Stop Tobacco Pollution Alliance


Cigarette butts are the most pervasive toxic single-use plastic litter – and the tobacco industry knows this.



Cigarette filters are part of a poor product design.  While smokers perceive cigarette filters to be a safety feature enhancing the attractiveness of the cigarette, the filters have been linked to a more aggressive form of cancer.  Additionally, cigarette butts or used filters contain microplastics that take over a decade to decompose, leaching out chemicals and metals such as arsenic, lead and ethyl phenol that are toxic to terrestrial and aquatic life. Cigarette butts and the plastics in tobacco packaging are estimated to cost governments USD 1 billion a year in waste management costs and USD 20 billion a year in loss of marine ecosystem services. While many national policies have been adopted on regulating plastics, only a few address cigarette butts/tobacco products. World Health Organisation and many NGOs have called for a ban on cigarette filters and for making the tobacco industry accountable for its environmental harms.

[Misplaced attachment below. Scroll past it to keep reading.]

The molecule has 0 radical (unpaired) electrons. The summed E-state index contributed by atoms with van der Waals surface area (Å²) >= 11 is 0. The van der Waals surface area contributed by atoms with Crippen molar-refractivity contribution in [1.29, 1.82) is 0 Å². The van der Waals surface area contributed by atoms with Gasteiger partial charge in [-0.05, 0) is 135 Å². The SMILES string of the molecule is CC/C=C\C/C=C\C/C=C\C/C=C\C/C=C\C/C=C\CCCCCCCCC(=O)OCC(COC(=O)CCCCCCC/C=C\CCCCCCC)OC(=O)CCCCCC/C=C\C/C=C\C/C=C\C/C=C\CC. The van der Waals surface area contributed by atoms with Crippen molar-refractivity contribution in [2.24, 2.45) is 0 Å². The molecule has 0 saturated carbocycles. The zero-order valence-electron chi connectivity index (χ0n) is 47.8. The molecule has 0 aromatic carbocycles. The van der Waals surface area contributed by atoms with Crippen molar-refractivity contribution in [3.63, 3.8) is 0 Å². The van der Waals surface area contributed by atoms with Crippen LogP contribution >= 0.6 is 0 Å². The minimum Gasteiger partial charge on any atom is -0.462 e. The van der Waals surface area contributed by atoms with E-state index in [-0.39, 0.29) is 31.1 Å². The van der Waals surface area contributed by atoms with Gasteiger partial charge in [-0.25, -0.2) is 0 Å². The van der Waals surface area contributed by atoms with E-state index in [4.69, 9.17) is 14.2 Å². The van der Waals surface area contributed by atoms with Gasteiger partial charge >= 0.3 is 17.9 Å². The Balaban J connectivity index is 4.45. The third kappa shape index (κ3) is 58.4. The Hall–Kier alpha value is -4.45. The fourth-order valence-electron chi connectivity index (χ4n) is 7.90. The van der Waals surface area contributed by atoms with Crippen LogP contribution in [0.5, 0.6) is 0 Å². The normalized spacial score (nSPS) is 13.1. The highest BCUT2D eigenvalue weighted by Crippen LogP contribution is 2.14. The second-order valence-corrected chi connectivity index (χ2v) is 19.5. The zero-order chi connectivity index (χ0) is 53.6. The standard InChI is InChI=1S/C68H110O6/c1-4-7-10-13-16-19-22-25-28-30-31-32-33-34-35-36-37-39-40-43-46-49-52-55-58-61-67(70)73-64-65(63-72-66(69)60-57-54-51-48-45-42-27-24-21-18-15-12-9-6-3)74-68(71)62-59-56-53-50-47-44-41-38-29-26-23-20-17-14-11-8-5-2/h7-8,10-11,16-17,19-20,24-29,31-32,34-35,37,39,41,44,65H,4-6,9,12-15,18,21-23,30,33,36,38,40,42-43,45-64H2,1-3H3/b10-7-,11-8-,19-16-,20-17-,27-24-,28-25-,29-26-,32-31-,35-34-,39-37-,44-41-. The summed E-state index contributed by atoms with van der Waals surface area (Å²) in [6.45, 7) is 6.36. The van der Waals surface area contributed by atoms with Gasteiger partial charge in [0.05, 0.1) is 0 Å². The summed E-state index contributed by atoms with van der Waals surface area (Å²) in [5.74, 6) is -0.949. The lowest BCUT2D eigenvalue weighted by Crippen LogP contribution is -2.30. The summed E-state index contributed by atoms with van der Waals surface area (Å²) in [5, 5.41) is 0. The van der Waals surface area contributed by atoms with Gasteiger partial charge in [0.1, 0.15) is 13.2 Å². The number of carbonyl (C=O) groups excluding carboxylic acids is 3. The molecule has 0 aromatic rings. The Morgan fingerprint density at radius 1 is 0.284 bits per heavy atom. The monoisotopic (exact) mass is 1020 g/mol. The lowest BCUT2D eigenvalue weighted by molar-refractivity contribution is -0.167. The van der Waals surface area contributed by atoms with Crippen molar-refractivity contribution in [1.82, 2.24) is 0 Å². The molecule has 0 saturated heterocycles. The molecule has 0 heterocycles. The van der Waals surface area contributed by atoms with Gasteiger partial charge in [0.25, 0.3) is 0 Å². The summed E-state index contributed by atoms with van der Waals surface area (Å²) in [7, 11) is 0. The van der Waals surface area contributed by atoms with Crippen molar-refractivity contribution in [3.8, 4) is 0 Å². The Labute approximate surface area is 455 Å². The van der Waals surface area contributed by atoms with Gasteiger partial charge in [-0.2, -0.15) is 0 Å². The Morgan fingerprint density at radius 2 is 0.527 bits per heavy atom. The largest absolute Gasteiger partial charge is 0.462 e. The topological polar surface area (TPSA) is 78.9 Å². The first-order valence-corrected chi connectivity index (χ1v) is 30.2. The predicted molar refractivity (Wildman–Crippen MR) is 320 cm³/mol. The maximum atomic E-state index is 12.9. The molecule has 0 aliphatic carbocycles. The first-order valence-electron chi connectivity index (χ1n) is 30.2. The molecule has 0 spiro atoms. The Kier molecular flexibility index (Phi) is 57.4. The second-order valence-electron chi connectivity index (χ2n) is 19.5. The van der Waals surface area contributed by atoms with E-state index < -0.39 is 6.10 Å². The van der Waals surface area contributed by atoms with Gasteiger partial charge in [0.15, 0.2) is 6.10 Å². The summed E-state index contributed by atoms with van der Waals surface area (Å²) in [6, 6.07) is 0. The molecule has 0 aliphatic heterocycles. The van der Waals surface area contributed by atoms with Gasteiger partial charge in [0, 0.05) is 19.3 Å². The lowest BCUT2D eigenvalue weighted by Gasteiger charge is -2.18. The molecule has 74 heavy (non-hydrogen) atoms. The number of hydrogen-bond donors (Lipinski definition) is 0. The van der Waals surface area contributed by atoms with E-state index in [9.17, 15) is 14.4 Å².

UN Plastics Treaty Negotiations

Following the United Nations Environment Assembly's mandate, an intergovernmental negotiating body comprising more than 2,300 delegates from 160 countries gathered in Uruguay from 28th November to 2nd December 2022 for the First Session of the Intergovernmental Negotiating Committee (INC1), to negotiate an internationally legally binding instrument by 2024 to end plastic pollution, including marine environment pollution. The negotiations focused on states' views on the scope, objective, and structure of the treaty, with many focusing on technical capacity, financial assistance, and core obligations vis-a-vis voluntary approaches.



STPA Presence at theUN Plastics Treaty Negotiations

The STPA convened by Action on Smoking & Health (ASH) and the Global Center for Good Governance in Tobacco Control, a partner in STOP, with support from Bloomberg Philanthropies, actively participated at the INC1.


The World Health Organisation (WHO), in coordination with the WHO FCTC Secretariat, was among other international organisations, including the UN's Food and Agriculture Organization, the UN's Global Compact, STPA, and Tobacco Control groups that provided statements and interventions in support of the treaty, which emphasized the importance of health and human rights and the need to align the et treaty with the WHO FCTC; considering that cigarettes butts are the most littered plastic items in the world.






Members of the STPA attended the first session of the INC1. Eduardo Bianco (Uruguay), Agustina Luque (CLAS), Laura Salgado (GGTC) Chris Bostic (ASH), Veronica Villalta (EL Salvador), Luana Aguilar (Uruguay), Eugenia Ramos (IAHF), and Miguel Sena (Uruguay).